For the past half-century the whole learned world had been loudly clamouring for the publication of this correspondence. Monsieur René d'Esparvieu had not responded to the universal desire, unwilling either to assume so heavy a task, or to resign it to others. Having found much boldness of thought in these letters, and many passages of more libertine tendency than the piety of the twentieth century could endure, he preferred that they should remain unpublished; but he felt himself responsible for their safe-keeping, not only to his country but to the whole civilized world.

“How can you have allowed yourself to be robbed of such a treasure?” he asked severely of Monsieur Sariette.

“How can I have allowed myself to be robbed of such a treasure?” repeated the unhappy librarian. “Monsieur, if you opened my breast, you would find that question engraved upon my heart.”

Unmoved by this powerful utterance, Monsieur d'Esparvieu continued with pent-up fury:

“And you have discovered no single sign that would put you on the track of the thief, Monsieur Sariette? You have no suspicion, not the faintest idea, of the way these things have come to pass? You have seen nothing, heard nothing, noticed nothing, learnt nothing? You must grant this is unbelievable. Think, Monsieur Sariette, think of the possible consequences of this unheard-of theft, committed under your eyes. A document of inestimable value in the history of the human mind disappears. Who has stolen it? Why has it been stolen? Who will gain by it? Those who have got possession of it doubtless know that they will be unable to dispose of it in France. They will go and sell it in America or Germany. Germany is greedy for such literary monuments. Should the correspondence of Gassendi with Gabriel Naudé go over to Berlin, if it is published there by German savants, what a disaster, nay, what a scandal! Monsieur Sariette, have you not thought of that?...”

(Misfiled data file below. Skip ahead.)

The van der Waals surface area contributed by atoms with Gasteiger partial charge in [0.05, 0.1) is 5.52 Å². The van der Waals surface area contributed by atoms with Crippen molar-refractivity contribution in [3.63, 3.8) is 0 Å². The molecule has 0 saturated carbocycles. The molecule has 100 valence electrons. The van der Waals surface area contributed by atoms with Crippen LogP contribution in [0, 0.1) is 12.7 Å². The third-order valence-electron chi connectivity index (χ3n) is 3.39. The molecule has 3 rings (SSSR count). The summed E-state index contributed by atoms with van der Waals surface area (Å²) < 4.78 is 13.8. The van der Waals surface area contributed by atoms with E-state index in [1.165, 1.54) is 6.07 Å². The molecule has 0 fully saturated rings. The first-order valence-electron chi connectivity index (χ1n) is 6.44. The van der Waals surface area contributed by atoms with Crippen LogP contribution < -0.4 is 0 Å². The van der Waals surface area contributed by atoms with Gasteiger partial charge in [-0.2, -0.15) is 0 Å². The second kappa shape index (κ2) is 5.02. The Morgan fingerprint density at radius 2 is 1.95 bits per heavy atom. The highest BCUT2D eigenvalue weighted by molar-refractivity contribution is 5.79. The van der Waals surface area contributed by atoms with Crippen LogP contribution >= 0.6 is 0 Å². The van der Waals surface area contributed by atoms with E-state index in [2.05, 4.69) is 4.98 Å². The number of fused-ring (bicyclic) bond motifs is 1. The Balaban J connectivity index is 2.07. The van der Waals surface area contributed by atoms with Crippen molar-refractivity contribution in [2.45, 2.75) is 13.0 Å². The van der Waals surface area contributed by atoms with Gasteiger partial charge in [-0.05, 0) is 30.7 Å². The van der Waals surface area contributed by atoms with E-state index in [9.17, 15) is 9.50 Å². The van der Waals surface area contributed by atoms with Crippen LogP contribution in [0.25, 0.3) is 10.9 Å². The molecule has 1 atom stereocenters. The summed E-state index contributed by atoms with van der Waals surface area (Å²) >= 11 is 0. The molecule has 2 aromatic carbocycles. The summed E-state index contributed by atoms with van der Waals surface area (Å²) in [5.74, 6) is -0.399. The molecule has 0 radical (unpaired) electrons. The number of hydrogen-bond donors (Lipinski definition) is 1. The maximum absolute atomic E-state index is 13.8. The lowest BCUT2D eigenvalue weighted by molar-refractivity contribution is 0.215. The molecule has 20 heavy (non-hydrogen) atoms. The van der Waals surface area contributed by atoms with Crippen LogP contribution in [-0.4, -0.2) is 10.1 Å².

Beneath the stroke of an accusation all the more cruel in that he brought it against himself, Monsieur Sariette stood stupefied, and was silent. And Monsieur d'Esparvieu continued to overwhelm him with bitter reproaches.

“And you make no effort. You devise nothing to find these inestimable treasures. Make enquiries, bestir yourself, Monsieur Sariette; use your wits. It is well worth while.”

And Monsieur d'Esparvieu went out, throwing an icy glance at his librarian.

Monsieur Sariette sought the lost books and manuscripts in every spot where he had already sought them a hundred times, and where they could not possibly be. He even looked in the coke-box and under the leather seat of his arm-chair. When midday struck he mechanically went downstairs. At the foot of the stairs he met his old pupil Maurice, with whom he exchanged a bow. But he only saw men and things as through a mist.

The broken-hearted curator had already reached the hall when Maurice called him back.

“Monsieur Sariette, while I think of it, do have the books removed that are choking up my garden-house.”

“What books, Maurice?”

“I could not tell you, Monsieur Sariette, but there are some in Hebrew, all worm-eaten, with a whole heap of old papers. They are in my way. You can't turn round in the passage.”

“Who took them there?”

“I'm bothered if I know.”

And the young man rushed off to the dining-room, the luncheon gong having sounded quite a minute ago.

Monsieur Sariette tore away to the summer-house. Maurice had spoken the truth. About a hundred volumes were there, on tables, on chairs, even on the floor. When he saw them he was divided betwixt joy and fear, filled with amazement and anxiety. Happy in the finding of his lost treasure, dreading to lose it again, and completely overwhelmed with astonishment, the man of books alternately babbled like an infant and uttered the hoarse cries of a maniac. He recognised his Hebrew Bibles, his ancient Talmuds, his very old manuscript of Flavius Josephus, his portfolios of Gassendi's letters to Gabriel Naudé, and his richest jewel of all, to wit, Lucretius adorned with the arms of the Grand Prior of France, and with notes in Voltaire's own hand. He laughed, he cried, he kissed the morocco, the calf, the parchment, and vellum, even the wooden boards studded with nails.

As fast as Hippolyte, the manservant, returned with an armful to the library, Monsieur Sariette, with a trembling hand, restored them piously to their places.

CHAPTER VII

     OF A SOMEWHAT LIVELY INTEREST, WHEREOF THE MORAL WILL, I